In the Face of Uncertainty: Philanthropy’s Role in Funding HIV/AIDS Fight is More Critical than Ever

Over the years, philanthropic resources have grown dramatically, becoming an integral component to the global response to HIV and AIDS. Although the increase in philanthropic funding is encouraging, there is still much effort needed to ensure we have the resources necessary to meet global health targets.

The landscape for HIV/AIDS funding, flatlining for years, is, as of November 8, 2016, more uncertain than ever. With this uncertainty comes the fear of rolling back or even halting progress. Early indications from the new U.S. administration hint that funding for global healthcare programs will not be a top priority. In fact, some may argue that these resources, including funding for HIV/AIDS, are under direct attack.

The new administration has, for instance, questioned the value of the President’s Emergency Plan for AIDS Relief (PEFPAR). Due to its strategic investments and long-standing bipartisan support, PEPFAR is regarded as one of the most successful programs in global health. Eliminating PEPFAR, the largest global funder of HIV and AIDS efforts, would significantly hinder, if not make impossible, the world’s goal of ending the epidemic as a public health threat by 2030. Furthermore, with the recent Executive Order to reinstate the “Global Gag Rule”—which restricts international organizations receiving U.S. funding from performing or promoting abortion services — PEPFAR and other successful programs will face inevitable funding cuts.

While the U.S. government is the largest, it is certainly not the only funder of the global fight against HIV and AIDS. Enormous partnership and collaboration efforts have been key components to the success experienced to date in beating back the epidemic. In addition to bilateral and multilateral organizations, as well as national governments, private philanthropy has played an important role. Though philanthropic funding comprises only 2 percent of global resources, its contributions are critical. These are often the only resources, for example, allocated to advocacy, the biggest lever to help mobilize the fight.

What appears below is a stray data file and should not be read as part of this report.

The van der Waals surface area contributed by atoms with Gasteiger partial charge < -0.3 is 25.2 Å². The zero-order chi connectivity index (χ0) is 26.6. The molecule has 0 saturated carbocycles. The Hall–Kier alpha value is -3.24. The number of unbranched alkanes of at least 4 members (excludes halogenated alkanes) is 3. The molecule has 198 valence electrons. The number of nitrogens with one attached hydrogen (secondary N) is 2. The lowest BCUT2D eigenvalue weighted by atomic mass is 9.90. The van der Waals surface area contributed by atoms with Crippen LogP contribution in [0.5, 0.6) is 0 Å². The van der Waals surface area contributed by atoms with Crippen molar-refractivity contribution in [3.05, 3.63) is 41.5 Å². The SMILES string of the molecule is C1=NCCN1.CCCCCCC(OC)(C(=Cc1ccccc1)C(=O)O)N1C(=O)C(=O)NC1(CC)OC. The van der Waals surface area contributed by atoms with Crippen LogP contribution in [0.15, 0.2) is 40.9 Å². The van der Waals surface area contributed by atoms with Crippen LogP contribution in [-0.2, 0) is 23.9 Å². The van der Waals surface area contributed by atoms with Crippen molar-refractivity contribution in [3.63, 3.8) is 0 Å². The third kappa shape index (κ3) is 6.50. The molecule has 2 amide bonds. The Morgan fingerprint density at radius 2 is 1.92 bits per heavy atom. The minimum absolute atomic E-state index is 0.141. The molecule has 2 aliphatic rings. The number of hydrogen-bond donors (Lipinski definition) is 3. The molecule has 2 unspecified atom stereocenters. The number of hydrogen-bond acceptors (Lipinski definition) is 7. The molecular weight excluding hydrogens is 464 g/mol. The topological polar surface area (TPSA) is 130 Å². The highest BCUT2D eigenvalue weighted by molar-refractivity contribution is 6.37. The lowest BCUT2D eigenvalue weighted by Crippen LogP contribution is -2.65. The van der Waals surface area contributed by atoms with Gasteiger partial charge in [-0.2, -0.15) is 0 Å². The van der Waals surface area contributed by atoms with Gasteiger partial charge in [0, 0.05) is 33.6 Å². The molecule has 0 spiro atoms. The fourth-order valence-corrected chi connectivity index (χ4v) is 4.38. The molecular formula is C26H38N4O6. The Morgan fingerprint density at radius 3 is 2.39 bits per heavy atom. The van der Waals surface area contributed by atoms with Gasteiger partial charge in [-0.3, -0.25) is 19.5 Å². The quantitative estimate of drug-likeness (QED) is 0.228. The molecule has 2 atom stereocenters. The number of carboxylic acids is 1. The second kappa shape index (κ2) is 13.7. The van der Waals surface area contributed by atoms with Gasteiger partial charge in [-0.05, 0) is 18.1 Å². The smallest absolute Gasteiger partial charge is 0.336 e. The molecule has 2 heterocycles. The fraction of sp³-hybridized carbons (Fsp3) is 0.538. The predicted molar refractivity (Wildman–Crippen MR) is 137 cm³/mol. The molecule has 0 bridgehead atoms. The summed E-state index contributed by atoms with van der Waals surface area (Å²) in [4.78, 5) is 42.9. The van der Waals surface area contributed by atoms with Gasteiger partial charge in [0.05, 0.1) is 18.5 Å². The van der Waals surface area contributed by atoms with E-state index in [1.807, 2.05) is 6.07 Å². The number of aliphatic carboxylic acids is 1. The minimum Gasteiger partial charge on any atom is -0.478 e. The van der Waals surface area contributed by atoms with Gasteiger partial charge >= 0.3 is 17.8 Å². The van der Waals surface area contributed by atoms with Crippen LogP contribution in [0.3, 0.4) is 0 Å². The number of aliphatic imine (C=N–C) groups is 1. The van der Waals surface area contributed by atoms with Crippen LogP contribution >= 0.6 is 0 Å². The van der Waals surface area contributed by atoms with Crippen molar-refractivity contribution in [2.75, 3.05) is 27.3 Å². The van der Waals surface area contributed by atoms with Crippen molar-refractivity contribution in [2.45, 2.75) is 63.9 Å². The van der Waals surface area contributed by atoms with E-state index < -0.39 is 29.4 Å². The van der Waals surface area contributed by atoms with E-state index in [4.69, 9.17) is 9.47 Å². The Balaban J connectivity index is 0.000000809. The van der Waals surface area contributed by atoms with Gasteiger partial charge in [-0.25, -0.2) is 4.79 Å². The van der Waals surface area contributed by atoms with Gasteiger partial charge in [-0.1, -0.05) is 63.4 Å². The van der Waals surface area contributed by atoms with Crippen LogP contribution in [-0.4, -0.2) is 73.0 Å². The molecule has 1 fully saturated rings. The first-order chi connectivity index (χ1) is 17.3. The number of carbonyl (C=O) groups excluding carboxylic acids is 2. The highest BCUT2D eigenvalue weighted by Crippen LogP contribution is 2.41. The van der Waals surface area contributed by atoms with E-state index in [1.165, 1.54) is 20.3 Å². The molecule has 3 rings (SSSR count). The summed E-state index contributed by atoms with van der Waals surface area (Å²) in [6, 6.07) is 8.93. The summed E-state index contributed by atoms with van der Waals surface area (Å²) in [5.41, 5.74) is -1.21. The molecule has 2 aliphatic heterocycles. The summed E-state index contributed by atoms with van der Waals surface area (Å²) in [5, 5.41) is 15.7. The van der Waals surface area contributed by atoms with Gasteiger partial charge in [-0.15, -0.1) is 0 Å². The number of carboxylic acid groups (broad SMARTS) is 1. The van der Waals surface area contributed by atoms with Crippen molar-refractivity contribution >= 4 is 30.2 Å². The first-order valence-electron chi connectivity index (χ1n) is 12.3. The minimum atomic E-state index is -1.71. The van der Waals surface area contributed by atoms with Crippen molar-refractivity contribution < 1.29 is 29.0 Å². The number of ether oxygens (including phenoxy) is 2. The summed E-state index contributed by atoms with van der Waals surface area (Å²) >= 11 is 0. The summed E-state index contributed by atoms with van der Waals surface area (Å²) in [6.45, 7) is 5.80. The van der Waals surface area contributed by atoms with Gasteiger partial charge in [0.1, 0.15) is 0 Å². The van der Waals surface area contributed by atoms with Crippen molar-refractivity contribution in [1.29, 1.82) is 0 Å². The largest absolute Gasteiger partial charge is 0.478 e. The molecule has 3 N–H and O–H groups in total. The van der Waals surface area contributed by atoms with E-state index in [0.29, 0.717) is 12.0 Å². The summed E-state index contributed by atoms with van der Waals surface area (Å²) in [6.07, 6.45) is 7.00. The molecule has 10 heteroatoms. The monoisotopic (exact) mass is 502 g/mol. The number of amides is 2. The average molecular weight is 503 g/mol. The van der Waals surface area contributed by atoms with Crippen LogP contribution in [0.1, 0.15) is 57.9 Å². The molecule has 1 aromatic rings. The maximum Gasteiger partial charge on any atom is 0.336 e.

Over the years, philanthropic resources have grown dramatically, becoming an integral component to the global response. What began with only five private foundation grants and $216,000 in 1983 has increased, most recently, to $663 million in 2015. In fact, Funders Concerned About AIDS’ (FCAA) new report, Philanthropic Support to Address HIV/AIDS in 2015, shows that HIV philanthropic funding in 2015 reached its highest point since 2008. 

Although the increase in philanthropic funding is encouraging, there is still much effort needed to ensure we have the resources necessary to meet global HIV and AIDS targets. While overall philanthropy from U.S.-based foundations and corporations reached a new high of $78.3 billion, HIV/AIDS-specific work amounted to $558 million in 2015. Although this is a 10 percent increase from 2014, it indicates that, across all areas of philanthropy, AIDS continues to be a lower priority; just 71 cents of every $100 was allocated to issues related to the disease. In addition, these resources are concentrated among only a handful of donors, leaving the field vulnerable to the decisions and fluctuations of a relatively small group.

All this comes at a time when we are closer than ever to ending AIDS as a public health threat by 2030. But doing so requires us to identify the resources needed to meet key milestones within a short window of opportunity and with a sense of urgency. The good news is that there are critical action steps that funders can take immediately to protect the future of this fight: